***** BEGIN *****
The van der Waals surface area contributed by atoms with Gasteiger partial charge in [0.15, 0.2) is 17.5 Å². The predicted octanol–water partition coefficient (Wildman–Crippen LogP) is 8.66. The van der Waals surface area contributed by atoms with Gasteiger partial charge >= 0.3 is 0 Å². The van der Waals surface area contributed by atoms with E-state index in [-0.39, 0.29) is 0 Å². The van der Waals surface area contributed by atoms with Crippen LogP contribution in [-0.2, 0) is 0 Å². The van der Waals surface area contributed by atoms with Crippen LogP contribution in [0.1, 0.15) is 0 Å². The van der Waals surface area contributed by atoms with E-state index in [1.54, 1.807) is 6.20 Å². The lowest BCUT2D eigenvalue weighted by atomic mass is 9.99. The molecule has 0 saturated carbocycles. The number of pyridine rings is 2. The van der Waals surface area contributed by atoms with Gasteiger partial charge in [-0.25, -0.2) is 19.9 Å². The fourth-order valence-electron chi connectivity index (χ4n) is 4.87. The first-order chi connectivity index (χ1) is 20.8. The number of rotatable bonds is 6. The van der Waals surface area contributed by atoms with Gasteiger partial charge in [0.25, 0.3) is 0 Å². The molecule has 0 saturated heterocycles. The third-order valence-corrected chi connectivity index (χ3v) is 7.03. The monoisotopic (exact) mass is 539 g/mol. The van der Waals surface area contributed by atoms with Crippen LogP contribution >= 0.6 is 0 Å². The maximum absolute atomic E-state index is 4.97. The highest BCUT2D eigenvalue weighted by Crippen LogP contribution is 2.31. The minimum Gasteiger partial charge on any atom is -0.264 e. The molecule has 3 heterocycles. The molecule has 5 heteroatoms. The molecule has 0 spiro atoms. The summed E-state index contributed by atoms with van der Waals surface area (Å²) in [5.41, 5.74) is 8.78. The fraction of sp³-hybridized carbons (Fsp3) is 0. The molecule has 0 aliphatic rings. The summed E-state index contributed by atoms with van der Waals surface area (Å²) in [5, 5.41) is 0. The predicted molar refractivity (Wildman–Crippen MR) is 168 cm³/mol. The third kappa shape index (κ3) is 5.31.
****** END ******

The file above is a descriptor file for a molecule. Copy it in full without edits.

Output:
The van der Waals surface area contributed by atoms with Gasteiger partial charge in [0.15, 0.2) is 17.5 Å². The predicted octanol–water partition coefficient (Wildman–Crippen LogP) is 8.66. The van der Waals surface area contributed by atoms with Gasteiger partial charge >= 0.3 is 0 Å². The van der Waals surface area contributed by atoms with E-state index in [-0.39, 0.29) is 0 Å². The van der Waals surface area contributed by atoms with Crippen LogP contribution in [-0.2, 0) is 0 Å². The van der Waals surface area contributed by atoms with Crippen LogP contribution in [0.1, 0.15) is 0 Å². The van der Waals surface area contributed by atoms with E-state index in [1.54, 1.807) is 6.20 Å². The lowest BCUT2D eigenvalue weighted by atomic mass is 9.99. The molecule has 0 saturated carbocycles. The number of pyridine rings is 2. The van der Waals surface area contributed by atoms with Gasteiger partial charge in [-0.25, -0.2) is 19.9 Å². The fourth-order valence-electron chi connectivity index (χ4n) is 4.87. The first-order chi connectivity index (χ1) is 20.8. The number of rotatable bonds is 6. The van der Waals surface area contributed by atoms with Gasteiger partial charge in [0.25, 0.3) is 0 Å². The molecule has 0 saturated heterocycles. The third-order valence-corrected chi connectivity index (χ3v) is 7.03. The monoisotopic (exact) mass is 539 g/mol. The van der Waals surface area contributed by atoms with Crippen LogP contribution >= 0.6 is 0 Å². The maximum absolute atomic E-state index is 4.97. The highest BCUT2D eigenvalue weighted by Crippen LogP contribution is 2.31. The minimum Gasteiger partial charge on any atom is -0.264 e. The molecule has 3 heterocycles. The molecule has 5 heteroatoms. The molecule has 0 spiro atoms. The summed E-state index contributed by atoms with van der Waals surface area (Å²) in [5.41, 5.74) is 8.78. The fraction of sp³-hybridized carbons (Fsp3) is 0. The molecule has 0 aliphatic rings. The summed E-state index contributed by atoms with van der Waals surface area (Å²) in [5, 5.41) is 0. The predicted molar refractivity (Wildman–Crippen MR) is 168 cm³/mol. The third kappa shape index (κ3) is 5.31.